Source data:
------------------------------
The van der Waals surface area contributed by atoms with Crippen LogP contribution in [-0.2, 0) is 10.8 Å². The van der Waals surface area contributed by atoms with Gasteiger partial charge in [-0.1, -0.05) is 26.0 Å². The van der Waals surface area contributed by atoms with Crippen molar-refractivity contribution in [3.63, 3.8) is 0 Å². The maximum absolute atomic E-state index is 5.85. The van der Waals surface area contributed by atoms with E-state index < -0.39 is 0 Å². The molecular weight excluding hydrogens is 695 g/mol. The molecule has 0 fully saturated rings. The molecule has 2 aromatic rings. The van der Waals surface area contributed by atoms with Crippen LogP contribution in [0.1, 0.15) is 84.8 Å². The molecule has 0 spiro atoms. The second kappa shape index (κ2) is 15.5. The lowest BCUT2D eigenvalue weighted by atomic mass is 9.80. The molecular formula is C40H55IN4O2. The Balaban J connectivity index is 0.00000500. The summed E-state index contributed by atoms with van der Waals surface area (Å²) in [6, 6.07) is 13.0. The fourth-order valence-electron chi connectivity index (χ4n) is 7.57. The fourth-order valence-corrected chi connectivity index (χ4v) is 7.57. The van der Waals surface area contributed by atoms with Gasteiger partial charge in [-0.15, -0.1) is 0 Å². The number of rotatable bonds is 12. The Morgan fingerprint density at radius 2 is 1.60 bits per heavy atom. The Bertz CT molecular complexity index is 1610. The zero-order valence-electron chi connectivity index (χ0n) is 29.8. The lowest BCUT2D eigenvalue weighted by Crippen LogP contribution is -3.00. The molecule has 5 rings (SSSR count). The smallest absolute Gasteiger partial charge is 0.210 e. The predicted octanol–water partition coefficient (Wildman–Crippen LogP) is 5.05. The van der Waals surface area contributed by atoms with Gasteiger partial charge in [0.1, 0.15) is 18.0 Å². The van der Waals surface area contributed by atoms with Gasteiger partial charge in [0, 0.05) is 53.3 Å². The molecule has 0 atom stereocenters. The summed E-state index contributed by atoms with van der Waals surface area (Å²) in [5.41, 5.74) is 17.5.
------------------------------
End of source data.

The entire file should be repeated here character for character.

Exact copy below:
The van der Waals surface area contributed by atoms with Crippen LogP contribution in [-0.2, 0) is 10.8 Å². The van der Waals surface area contributed by atoms with Gasteiger partial charge in [-0.1, -0.05) is 26.0 Å². The van der Waals surface area contributed by atoms with Crippen molar-refractivity contribution in [3.63, 3.8) is 0 Å². The maximum absolute atomic E-state index is 5.85. The van der Waals surface area contributed by atoms with E-state index < -0.39 is 0 Å². The molecular weight excluding hydrogens is 695 g/mol. The molecule has 0 fully saturated rings. The molecule has 2 aromatic rings. The van der Waals surface area contributed by atoms with Crippen LogP contribution in [0.1, 0.15) is 84.8 Å². The molecule has 0 spiro atoms. The second kappa shape index (κ2) is 15.5. The lowest BCUT2D eigenvalue weighted by atomic mass is 9.80. The molecular formula is C40H55IN4O2. The Balaban J connectivity index is 0.00000500. The summed E-state index contributed by atoms with van der Waals surface area (Å²) in [6, 6.07) is 13.0. The fourth-order valence-electron chi connectivity index (χ4n) is 7.57. The fourth-order valence-corrected chi connectivity index (χ4v) is 7.57. The van der Waals surface area contributed by atoms with Gasteiger partial charge in [-0.15, -0.1) is 0 Å². The number of rotatable bonds is 12. The Morgan fingerprint density at radius 2 is 1.60 bits per heavy atom. The Bertz CT molecular complexity index is 1610. The zero-order valence-electron chi connectivity index (χ0n) is 29.8. The lowest BCUT2D eigenvalue weighted by Crippen LogP contribution is -3.00. The molecule has 5 rings (SSSR count). The smallest absolute Gasteiger partial charge is 0.210 e. The predicted octanol–water partition coefficient (Wildman–Crippen LogP) is 5.05. The van der Waals surface area contributed by atoms with Gasteiger partial charge in [0.1, 0.15) is 18.0 Å². The van der Waals surface area contributed by atoms with Gasteiger partial charge in [0, 0.05) is 53.3 Å². The molecule has 0 atom stereocenters. The summed E-state index contributed by atoms with van der Waals surface area (Å²) in [5.41, 5.74) is 17.5.